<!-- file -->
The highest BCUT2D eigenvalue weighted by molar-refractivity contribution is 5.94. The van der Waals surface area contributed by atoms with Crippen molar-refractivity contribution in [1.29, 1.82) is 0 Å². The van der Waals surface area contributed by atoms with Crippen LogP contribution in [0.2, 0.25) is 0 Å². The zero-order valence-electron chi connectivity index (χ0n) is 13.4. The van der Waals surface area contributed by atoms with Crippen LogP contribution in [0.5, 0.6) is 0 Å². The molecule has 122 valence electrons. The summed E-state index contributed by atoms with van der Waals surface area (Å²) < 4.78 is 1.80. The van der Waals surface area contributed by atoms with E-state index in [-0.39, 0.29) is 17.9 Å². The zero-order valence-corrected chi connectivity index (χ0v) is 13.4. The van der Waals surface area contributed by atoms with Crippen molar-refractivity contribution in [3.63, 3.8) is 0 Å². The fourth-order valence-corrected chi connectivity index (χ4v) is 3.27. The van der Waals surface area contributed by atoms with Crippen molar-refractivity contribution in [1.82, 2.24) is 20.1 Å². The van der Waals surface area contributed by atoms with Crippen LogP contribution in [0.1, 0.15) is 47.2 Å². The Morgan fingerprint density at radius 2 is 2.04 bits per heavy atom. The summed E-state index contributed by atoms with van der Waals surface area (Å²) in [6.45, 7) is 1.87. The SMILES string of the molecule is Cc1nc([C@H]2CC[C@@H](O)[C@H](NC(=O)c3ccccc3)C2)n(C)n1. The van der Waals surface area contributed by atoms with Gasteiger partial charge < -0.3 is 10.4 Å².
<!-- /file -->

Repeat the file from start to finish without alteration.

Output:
The highest BCUT2D eigenvalue weighted by molar-refractivity contribution is 5.94. The van der Waals surface area contributed by atoms with Crippen molar-refractivity contribution in [1.29, 1.82) is 0 Å². The van der Waals surface area contributed by atoms with Crippen LogP contribution in [0.2, 0.25) is 0 Å². The zero-order valence-electron chi connectivity index (χ0n) is 13.4. The van der Waals surface area contributed by atoms with Crippen LogP contribution in [0.5, 0.6) is 0 Å². The molecule has 122 valence electrons. The summed E-state index contributed by atoms with van der Waals surface area (Å²) < 4.78 is 1.80. The van der Waals surface area contributed by atoms with E-state index in [-0.39, 0.29) is 17.9 Å². The zero-order valence-corrected chi connectivity index (χ0v) is 13.4. The van der Waals surface area contributed by atoms with Crippen molar-refractivity contribution in [3.63, 3.8) is 0 Å². The fourth-order valence-corrected chi connectivity index (χ4v) is 3.27. The van der Waals surface area contributed by atoms with Crippen molar-refractivity contribution in [1.82, 2.24) is 20.1 Å². The van der Waals surface area contributed by atoms with Crippen LogP contribution in [0.1, 0.15) is 47.2 Å². The Morgan fingerprint density at radius 2 is 2.04 bits per heavy atom. The summed E-state index contributed by atoms with van der Waals surface area (Å²) in [6.45, 7) is 1.87. The SMILES string of the molecule is Cc1nc([C@H]2CC[C@@H](O)[C@H](NC(=O)c3ccccc3)C2)n(C)n1. The van der Waals surface area contributed by atoms with Gasteiger partial charge < -0.3 is 10.4 Å².